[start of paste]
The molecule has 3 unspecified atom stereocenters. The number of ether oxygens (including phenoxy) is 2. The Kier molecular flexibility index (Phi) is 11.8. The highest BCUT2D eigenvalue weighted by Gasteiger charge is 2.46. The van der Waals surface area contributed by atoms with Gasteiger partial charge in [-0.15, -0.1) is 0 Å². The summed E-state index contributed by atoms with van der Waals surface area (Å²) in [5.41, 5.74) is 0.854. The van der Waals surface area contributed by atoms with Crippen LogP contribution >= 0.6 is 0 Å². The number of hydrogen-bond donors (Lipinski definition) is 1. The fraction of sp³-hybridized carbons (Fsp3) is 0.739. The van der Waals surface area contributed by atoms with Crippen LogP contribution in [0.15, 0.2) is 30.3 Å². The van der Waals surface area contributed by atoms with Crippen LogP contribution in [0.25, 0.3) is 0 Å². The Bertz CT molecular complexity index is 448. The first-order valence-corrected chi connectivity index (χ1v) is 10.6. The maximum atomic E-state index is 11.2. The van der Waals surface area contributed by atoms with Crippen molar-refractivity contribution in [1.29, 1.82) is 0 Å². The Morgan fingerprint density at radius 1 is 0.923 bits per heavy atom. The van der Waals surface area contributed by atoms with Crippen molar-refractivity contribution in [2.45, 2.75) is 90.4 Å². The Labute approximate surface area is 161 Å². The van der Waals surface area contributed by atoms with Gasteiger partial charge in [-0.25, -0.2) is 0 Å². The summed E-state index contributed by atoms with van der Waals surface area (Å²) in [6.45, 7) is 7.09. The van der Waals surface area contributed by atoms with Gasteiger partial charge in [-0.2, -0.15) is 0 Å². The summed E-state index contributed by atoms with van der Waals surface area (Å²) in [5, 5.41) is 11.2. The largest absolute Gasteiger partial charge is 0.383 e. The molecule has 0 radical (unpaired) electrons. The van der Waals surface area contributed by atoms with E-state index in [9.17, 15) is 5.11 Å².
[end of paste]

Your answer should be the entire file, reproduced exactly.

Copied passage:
The molecule has 3 unspecified atom stereocenters. The number of ether oxygens (including phenoxy) is 2. The Kier molecular flexibility index (Phi) is 11.8. The highest BCUT2D eigenvalue weighted by Gasteiger charge is 2.46. The van der Waals surface area contributed by atoms with Gasteiger partial charge in [-0.15, -0.1) is 0 Å². The summed E-state index contributed by atoms with van der Waals surface area (Å²) in [5.41, 5.74) is 0.854. The van der Waals surface area contributed by atoms with Crippen LogP contribution >= 0.6 is 0 Å². The number of hydrogen-bond donors (Lipinski definition) is 1. The fraction of sp³-hybridized carbons (Fsp3) is 0.739. The van der Waals surface area contributed by atoms with Crippen LogP contribution in [0.15, 0.2) is 30.3 Å². The van der Waals surface area contributed by atoms with Crippen LogP contribution in [0.25, 0.3) is 0 Å². The Bertz CT molecular complexity index is 448. The first-order valence-corrected chi connectivity index (χ1v) is 10.6. The maximum atomic E-state index is 11.2. The van der Waals surface area contributed by atoms with Crippen molar-refractivity contribution in [1.29, 1.82) is 0 Å². The Morgan fingerprint density at radius 1 is 0.923 bits per heavy atom. The van der Waals surface area contributed by atoms with Crippen molar-refractivity contribution in [2.45, 2.75) is 90.4 Å². The Labute approximate surface area is 161 Å². The van der Waals surface area contributed by atoms with Gasteiger partial charge in [-0.25, -0.2) is 0 Å². The summed E-state index contributed by atoms with van der Waals surface area (Å²) in [6.45, 7) is 7.09. The van der Waals surface area contributed by atoms with Gasteiger partial charge in [-0.2, -0.15) is 0 Å². The summed E-state index contributed by atoms with van der Waals surface area (Å²) in [5, 5.41) is 11.2. The largest absolute Gasteiger partial charge is 0.383 e. The molecule has 0 radical (unpaired) electrons. The van der Waals surface area contributed by atoms with E-state index in [9.17, 15) is 5.11 Å².